More impressively, merging these activities into the real-time world would be a natural and intrinsic step. For example, as you cruise through Steelport you’d turn a corner and narrowly avoid colliding into a tank abandoned by the army, cars beeping their horns as they begin to back up. Leaving the vehicle, you’d sprint over and upon entering the tank the Mayhem activity would instantly start. A timer appears with the target score and off you go. Upon completing the task, or time running out, an army transport helicopter hovers above with a giant magnet. Our anti-hero leaps from the tank as it’s pulled into the sky and the game resumes, as seamless as possible.

“Events and characters came and went”It would be more fluid, with minimal loading screens to avoid disruption. By introducing the activities in a free-form manner the player would feel intelligent by design. They found the tank. Perhaps they were the only one of their friends that did discover it. Better use of the characters Volition has worked on for over 6 years was expected too but never came to fruition. Events and characters came and went, resulting in one character’s death that went unnoticed until it was later mentioned by another character.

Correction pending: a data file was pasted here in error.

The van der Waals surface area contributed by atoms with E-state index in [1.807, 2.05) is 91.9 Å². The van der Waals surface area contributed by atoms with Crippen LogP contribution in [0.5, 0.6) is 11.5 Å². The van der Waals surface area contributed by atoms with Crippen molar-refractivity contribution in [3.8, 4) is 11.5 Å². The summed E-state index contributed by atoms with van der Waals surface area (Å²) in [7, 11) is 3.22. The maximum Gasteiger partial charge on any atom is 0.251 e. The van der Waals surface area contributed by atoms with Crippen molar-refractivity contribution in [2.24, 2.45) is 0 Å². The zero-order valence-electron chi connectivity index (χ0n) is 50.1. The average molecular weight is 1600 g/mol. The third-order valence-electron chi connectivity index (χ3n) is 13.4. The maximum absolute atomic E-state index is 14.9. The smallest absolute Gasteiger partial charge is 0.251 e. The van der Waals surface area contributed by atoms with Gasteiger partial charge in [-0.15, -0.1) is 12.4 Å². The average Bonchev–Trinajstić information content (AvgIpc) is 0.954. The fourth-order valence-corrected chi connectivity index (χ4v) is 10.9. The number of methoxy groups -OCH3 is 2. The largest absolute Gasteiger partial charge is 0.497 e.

This concluded with a wafer thin ending. A last pitch battle grinds out and you leap in with Oleg and Pierce to sort both sides out. Down to the last armoured vehicle we unleashed round after round, grenade after grenade. What we hadn’t taken into account was their ultimate defence: The Bug. With a quarter of health left victory was close. But no. The enemy vehicle suddenly became invincible, and it only took me fifteen minutes of running around and collecting leftover ammunition, rinsing through it, repeating the loot run, repeat, grow bored, repeat, and so forth, to realise it. What a chore.

Restarting threw me and my two stupid buddies back into the battle. This time The Bug was no longer present. With the damage already done, a final choice is thrown up at the end to save one supporting character or take vengeance against another, Holding Out For a Hero by Bonnie Tyler blasting from the vehicle’s speakers. This should be fantastic. It wasn’t. The waypoints were misleading; the leftover military from the previous battle damaging the vehicle that now trundles onwards. What should have been a moment of absurd brilliance becomes a neat summary of Saints Row The Third as a whole.

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The Saints Row series continues to be unrefined. For this third entry the engine is cleaner and better produced; however, there is still much to be done. As fellow writer Calvin Kemph said during one of the recent Thundercast’s, ‘it’s a game of moments’. Saints Row The Third asks its audience to forgive its flaws, sit back and have fun. And I did. But that doesn’t stop the flaws from being there.

The author of this fine article

is the Deputy Editor at Thunderbolt, having joined in December 2010. Get in touch on Twitter @shaneryantb.